We have also tested the systems performance with the benchmark built into the 64-bit version of the 7-zip archiving tool. We looked at the archiving speed and data extraction from archives.

Nothing unexpected happens here. During data compression Core 2 Duo processors are ahead, while Athlon 64 X2 takes over the lead during data extraction from archive.

As a result, we can conclude that Core 2 Duo look more preferable for office applications when you selecting a CPU from over $100 price range. As for the cheapest dual-core solutions, AMD Athlon 64 X2 will offer the best performance.

Audio and Video Encoding

It is hard to describe the situation with media content encoding, because performance may depend on the type of codec you are using. So, looks like Athlon 64 X2, Core 2 Duo as well as Pentium D in some cases may be most optimal for different encoding tasks from the price-to-performance point of view.

Image Editing

Besides our standard Adobe Photoshop CS3 test session we have also checked the performance of our testing participants in Microsoft Windows Photo Gallery that was used to prepare a digital photo gallery for printing.

During image editing Intel dual-core processors show the best results among other identically priced offerings. In other words, even the impressive price reduction AMD is planning for early April will not change the situation in this type of tasks.

Nonlinear Video Editing

We tested the performance during video movie rendering in Adobe Premiere Pro 2.0 and during the preparation of the video movie for posting on YouTube using a standard Windows Vista application aka Windows Movie Maker.

Although during our performance tests during media content encoding we couldn’t make any definite conclusions, now that we have checked out the processor performance in nonlinear video editing tasks, we can state that both, AMD and Intel dual-core CPUs priced similarly, show comparable results during different types of video content processing.

Final Rendering

Athlon 64 X2 processors have always proven pretty successful in 3D rendering tasks. However, the upcoming price drop will improve their performance rate in this type of tasks even more. In other words, AMD CPUs will boast much higher performance here than Intel Core 2 Duo or Pentium D priced similarly.

Price-to-Performance Ratio: Main Criterion for CPU Attractiveness

The diverse results obtained from our testing participants in different types of tasks will be primarily of interest to those users who work with their PC in narrowly specified application field. However, this type of users is definitely not a majority. Most users are looking for some “average” system performance index, because their interests may vary over time. That is why we decided to perform additional analysis and build an additional chart with average processor performance values. This parameter was calculated as the arithmetic mean of all normalized results obtained during our test session.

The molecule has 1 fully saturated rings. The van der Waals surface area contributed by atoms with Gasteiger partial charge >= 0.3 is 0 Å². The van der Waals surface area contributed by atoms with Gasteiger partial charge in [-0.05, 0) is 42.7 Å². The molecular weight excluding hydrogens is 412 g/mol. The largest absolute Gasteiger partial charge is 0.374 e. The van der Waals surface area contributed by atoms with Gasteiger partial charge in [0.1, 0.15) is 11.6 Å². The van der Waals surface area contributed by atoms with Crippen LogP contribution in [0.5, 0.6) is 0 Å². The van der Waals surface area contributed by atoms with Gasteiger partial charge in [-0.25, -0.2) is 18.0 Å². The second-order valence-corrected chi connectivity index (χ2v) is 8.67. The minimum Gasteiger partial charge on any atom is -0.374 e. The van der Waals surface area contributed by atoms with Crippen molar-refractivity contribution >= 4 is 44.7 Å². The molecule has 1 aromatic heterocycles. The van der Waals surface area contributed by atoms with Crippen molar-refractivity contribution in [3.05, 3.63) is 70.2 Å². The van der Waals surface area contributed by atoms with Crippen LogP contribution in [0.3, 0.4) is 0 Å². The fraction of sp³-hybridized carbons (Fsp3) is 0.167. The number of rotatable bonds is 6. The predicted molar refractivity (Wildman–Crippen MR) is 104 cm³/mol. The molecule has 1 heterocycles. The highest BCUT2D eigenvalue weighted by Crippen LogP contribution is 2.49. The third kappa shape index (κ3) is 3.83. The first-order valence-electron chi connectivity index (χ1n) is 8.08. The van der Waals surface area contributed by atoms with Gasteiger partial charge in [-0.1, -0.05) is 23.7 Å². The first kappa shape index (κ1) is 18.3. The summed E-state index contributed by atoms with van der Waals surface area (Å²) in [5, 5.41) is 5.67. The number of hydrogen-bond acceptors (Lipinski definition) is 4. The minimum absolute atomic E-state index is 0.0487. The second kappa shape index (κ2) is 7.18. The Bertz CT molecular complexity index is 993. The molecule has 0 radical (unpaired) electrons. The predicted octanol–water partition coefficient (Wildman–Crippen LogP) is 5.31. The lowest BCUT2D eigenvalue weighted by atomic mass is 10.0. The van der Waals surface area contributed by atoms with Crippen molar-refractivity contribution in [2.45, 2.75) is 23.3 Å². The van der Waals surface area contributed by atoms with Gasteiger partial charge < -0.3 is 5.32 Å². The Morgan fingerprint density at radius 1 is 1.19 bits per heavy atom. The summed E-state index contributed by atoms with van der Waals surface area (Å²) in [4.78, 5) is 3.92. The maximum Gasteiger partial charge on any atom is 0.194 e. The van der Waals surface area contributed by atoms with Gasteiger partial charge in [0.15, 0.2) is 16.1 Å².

Note that since the performance ratio between CPUs on Intel Core, Intel NetBurst and AMD K8 micro-architecture doesn’t really differ that much in various types of applications, the integral value of average performance on the chart below serves as a great description of their actual performance level in most apps.

In fact, this chart allows us to evaluate how adequate the upcoming processor prices will be in April.

All in all, you can clearly see that the upcoming pricing corresponds very well to the average processor performance. Only Pentium D CPUs do not fit into the overall picture that well, because their new April prices seem to be a little bit too high and do not correspond to their level of performance.

In order to get a better idea of the new AMD and Intel price policy we would like to offer you another chart with both: CPU prices and their average performance level at the same time.

The diagram you have just seen gives you a better understanding of how beneficial this or that dual-core CPU would be after the companies’ price-lists have been corrected in April.

So, the fastest AMD CPU, Athlon 64 X2 6000+, can compete only with Core 2 Duo E6600, which is just a little bit faster. As a result, Core 2 Duo E6700 and more expensive solutions have every right to be considered the fastest CPUs at this time and most likely until AMD rolls out processor on new K8L micro-architecture.

However, AMD Company manages to create a few very attractive offerings that not only outperform Intel processors but also sell at a more attractive price. These are Athlon 64 X2 5600+ and Athlon 64 X2 5000+ on Windsor core, which will boast more attractive price-to-performance ratio than Core 2 Duo E6420 and E6320.